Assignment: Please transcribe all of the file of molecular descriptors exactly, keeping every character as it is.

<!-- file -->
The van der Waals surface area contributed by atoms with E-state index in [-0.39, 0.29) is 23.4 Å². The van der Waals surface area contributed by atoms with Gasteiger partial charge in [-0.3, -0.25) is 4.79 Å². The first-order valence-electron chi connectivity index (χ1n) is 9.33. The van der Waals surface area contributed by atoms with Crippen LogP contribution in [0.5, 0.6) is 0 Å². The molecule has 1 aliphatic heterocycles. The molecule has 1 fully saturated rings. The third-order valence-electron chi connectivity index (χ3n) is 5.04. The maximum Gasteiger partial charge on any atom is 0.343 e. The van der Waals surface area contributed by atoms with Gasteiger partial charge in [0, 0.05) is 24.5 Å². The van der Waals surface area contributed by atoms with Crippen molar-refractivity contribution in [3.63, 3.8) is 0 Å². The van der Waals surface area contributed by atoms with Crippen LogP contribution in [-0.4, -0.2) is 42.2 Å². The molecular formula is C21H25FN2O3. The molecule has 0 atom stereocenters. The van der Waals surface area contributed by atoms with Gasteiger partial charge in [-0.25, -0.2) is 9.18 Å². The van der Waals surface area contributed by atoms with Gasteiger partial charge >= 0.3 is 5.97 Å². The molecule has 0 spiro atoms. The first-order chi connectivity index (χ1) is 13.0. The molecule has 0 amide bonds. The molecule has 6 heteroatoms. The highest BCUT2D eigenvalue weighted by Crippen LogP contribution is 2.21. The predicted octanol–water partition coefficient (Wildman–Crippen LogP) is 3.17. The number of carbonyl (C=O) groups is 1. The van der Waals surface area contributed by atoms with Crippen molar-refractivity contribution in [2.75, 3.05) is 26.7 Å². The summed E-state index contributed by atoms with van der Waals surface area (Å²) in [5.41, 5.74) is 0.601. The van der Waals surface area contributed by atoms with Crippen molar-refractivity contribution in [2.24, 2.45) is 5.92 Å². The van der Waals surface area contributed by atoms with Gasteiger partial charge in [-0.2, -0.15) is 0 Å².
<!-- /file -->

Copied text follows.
The van der Waals surface area contributed by atoms with E-state index in [-0.39, 0.29) is 23.4 Å². The van der Waals surface area contributed by atoms with Gasteiger partial charge in [-0.3, -0.25) is 4.79 Å². The first-order valence-electron chi connectivity index (χ1n) is 9.33. The van der Waals surface area contributed by atoms with Crippen LogP contribution in [0.5, 0.6) is 0 Å². The molecule has 1 aliphatic heterocycles. The molecule has 1 fully saturated rings. The third-order valence-electron chi connectivity index (χ3n) is 5.04. The maximum Gasteiger partial charge on any atom is 0.343 e. The van der Waals surface area contributed by atoms with Gasteiger partial charge in [0, 0.05) is 24.5 Å². The van der Waals surface area contributed by atoms with Crippen molar-refractivity contribution in [3.63, 3.8) is 0 Å². The van der Waals surface area contributed by atoms with Crippen LogP contribution in [-0.4, -0.2) is 42.2 Å². The molecular formula is C21H25FN2O3. The molecule has 0 atom stereocenters. The van der Waals surface area contributed by atoms with Gasteiger partial charge in [-0.25, -0.2) is 9.18 Å². The van der Waals surface area contributed by atoms with Gasteiger partial charge >= 0.3 is 5.97 Å². The molecule has 0 spiro atoms. The first-order chi connectivity index (χ1) is 13.0. The molecule has 0 amide bonds. The molecule has 6 heteroatoms. The highest BCUT2D eigenvalue weighted by Crippen LogP contribution is 2.21. The predicted octanol–water partition coefficient (Wildman–Crippen LogP) is 3.17. The number of carbonyl (C=O) groups is 1. The van der Waals surface area contributed by atoms with Crippen molar-refractivity contribution in [2.75, 3.05) is 26.7 Å². The summed E-state index contributed by atoms with van der Waals surface area (Å²) in [5.41, 5.74) is 0.601. The van der Waals surface area contributed by atoms with Crippen molar-refractivity contribution in [2.24, 2.45) is 5.92 Å². The van der Waals surface area contributed by atoms with Gasteiger partial charge in [-0.2, -0.15) is 0 Å².